September Pending Home Sales Unchanged
Mike Sorohan email@example.com
Pending home sales flattened in September as stagnation in the South offset gains elsewhere, the National Association of Realtors reported yesterday.
The groups Pending Home Sales Index held steady at 106.0, its lowest reading since January 2015 (104.7) and down by 3.5 percent below a year ago. The Index has fallen in five of the past six months.
Pending home sales in the South decreased by 2.3 percent to 115.9 in September and by 5.0 percent from a year ago. This decline neutralized gains in other regions. The West saw a 1.9 percent increase in September to 102.7 (2.9 percent below a year ago); the Northeast rose by 1.2 percent to 94.5 (2.4 percent below a year ago); and the Midwest improved by 1.4 percent to 102.9 (2.5 percent lower than a year ago).
Mark Vitner, senior economist with Wells Fargo Securities, Charlotte, N.C. said the decline comes after a downwardly revised August reading and noted year-ago readings continue to decline as inventory growth lags demand.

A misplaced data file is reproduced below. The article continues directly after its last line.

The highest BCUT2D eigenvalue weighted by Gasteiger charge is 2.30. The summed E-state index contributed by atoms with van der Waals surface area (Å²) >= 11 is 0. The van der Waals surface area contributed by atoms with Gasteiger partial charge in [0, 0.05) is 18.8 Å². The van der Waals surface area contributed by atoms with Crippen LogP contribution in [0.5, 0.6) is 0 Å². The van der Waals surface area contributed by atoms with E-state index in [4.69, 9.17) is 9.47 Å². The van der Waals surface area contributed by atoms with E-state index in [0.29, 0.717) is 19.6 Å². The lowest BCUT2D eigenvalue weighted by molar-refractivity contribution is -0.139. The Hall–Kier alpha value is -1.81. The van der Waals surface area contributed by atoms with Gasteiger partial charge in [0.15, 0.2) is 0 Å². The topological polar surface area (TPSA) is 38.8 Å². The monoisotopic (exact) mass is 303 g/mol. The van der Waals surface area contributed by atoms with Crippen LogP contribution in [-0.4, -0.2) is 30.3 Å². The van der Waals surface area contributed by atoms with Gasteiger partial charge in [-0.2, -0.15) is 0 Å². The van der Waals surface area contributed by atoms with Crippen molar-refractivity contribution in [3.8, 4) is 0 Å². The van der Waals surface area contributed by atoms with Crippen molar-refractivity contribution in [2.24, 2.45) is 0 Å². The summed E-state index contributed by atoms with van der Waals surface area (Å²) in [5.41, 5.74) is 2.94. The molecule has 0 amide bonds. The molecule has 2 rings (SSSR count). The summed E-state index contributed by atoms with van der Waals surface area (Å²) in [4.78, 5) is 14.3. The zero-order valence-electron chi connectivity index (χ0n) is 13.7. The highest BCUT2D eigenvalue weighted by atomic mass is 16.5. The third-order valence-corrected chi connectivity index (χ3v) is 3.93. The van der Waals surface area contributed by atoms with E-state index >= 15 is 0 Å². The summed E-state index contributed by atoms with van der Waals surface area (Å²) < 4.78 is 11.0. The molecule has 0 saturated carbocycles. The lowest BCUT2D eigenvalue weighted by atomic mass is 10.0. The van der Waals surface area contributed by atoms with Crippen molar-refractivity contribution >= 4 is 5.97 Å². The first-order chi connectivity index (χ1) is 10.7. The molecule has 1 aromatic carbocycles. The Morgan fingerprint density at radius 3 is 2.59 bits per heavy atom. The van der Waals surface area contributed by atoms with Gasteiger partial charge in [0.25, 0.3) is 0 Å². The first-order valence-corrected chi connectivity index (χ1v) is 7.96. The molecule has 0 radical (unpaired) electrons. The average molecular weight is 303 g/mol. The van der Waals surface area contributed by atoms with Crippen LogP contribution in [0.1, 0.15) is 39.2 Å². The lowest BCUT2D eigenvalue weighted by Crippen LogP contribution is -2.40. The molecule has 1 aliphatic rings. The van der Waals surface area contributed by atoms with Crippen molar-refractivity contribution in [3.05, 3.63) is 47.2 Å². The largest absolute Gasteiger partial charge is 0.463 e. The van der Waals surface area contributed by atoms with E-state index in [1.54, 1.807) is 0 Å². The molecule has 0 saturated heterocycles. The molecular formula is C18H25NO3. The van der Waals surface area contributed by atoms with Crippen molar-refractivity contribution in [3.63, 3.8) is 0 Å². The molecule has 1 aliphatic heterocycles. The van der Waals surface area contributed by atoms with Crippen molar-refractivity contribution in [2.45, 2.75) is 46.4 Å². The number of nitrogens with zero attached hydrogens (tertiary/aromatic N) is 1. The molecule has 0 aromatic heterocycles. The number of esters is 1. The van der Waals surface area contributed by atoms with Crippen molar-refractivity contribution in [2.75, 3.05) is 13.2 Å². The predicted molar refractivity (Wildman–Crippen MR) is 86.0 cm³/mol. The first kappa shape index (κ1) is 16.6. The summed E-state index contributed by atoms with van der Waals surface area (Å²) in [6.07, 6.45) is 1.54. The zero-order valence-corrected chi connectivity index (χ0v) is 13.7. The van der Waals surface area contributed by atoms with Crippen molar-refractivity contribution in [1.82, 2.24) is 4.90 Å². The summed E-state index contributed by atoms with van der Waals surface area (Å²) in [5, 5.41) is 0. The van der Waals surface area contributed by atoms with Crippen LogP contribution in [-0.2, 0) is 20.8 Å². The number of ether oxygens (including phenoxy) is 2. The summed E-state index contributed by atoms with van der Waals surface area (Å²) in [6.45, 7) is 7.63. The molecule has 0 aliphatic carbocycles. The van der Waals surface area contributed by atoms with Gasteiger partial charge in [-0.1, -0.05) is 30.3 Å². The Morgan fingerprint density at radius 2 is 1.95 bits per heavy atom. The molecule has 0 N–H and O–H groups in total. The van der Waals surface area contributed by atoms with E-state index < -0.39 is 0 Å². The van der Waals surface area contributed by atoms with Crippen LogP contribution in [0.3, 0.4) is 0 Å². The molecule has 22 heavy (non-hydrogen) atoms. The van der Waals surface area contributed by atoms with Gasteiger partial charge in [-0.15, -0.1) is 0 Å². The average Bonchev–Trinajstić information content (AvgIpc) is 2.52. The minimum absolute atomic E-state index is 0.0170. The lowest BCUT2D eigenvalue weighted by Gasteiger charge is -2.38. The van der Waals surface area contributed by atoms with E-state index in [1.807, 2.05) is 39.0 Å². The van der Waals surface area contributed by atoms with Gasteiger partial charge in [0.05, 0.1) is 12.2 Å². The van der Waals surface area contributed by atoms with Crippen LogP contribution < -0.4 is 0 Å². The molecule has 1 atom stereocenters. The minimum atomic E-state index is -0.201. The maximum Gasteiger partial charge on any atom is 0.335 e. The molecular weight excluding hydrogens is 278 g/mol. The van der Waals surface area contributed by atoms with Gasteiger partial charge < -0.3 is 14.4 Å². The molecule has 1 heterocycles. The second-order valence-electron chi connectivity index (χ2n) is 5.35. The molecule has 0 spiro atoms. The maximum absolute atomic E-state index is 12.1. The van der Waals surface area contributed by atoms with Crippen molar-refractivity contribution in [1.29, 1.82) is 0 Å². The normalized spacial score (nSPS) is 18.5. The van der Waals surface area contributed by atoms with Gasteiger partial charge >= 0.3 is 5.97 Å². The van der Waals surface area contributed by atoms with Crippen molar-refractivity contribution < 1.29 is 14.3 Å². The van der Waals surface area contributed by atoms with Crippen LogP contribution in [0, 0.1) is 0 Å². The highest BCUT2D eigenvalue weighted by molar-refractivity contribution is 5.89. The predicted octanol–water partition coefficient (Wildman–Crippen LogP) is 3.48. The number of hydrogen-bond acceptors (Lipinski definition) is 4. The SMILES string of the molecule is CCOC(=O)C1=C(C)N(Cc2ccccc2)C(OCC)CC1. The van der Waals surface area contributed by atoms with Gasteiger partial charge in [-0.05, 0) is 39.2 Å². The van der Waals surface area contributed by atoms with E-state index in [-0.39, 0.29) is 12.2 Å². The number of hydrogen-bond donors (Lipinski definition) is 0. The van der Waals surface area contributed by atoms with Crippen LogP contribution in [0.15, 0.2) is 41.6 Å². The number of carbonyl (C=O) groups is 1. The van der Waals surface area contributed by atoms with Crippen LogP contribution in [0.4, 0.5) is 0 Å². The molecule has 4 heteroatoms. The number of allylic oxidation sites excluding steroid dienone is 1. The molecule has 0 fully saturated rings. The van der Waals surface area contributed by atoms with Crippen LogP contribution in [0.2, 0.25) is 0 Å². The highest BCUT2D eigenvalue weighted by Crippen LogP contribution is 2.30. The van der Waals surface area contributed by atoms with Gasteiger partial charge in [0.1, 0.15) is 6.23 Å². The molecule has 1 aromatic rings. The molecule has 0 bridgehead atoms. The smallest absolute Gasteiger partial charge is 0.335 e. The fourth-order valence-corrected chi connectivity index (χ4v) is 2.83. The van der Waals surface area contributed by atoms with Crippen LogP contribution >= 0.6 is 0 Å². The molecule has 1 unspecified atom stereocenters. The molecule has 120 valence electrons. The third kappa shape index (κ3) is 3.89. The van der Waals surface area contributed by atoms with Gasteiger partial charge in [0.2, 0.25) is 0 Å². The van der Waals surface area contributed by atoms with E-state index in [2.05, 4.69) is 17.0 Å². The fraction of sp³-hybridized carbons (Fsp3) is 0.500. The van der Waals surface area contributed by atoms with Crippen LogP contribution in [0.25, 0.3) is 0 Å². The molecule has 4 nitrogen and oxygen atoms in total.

"Storm disruptions certainly played a role in this decline," Vitner said. "However, Florida and Houston should return to their prior pace of sales fairly soon."
Vitner added continued supply constraints remain an issue for potential buyers of lower-priced homes, while all higher price brackets showed gains. "Unfortunately for lower end buyers, as winter months approach inventory tends to decline," he said. "This could mean the search for a home could extend into 2018 for these types of buyers."
NAR Chief Economist Lawrence Yun said demand exceeds supply in most markets, which is keeping price growth high and essentially eliminating any savings buyers would realize from the decline in mortgage rates from earlier this year.
"While most of the country, except for the South, did see minor gains in contract signings last month, activity is falling further behind last year's pace because new listings aren't keeping up with what's being sold," Yun said. "Hurricane Irma's direct hit on Florida weighed on activity in the South, but similar to how Houston has rebounded after Hurricane Harvey, Florida's strong job and population growth should guide sales back to their pre-storm pace fairly quickly."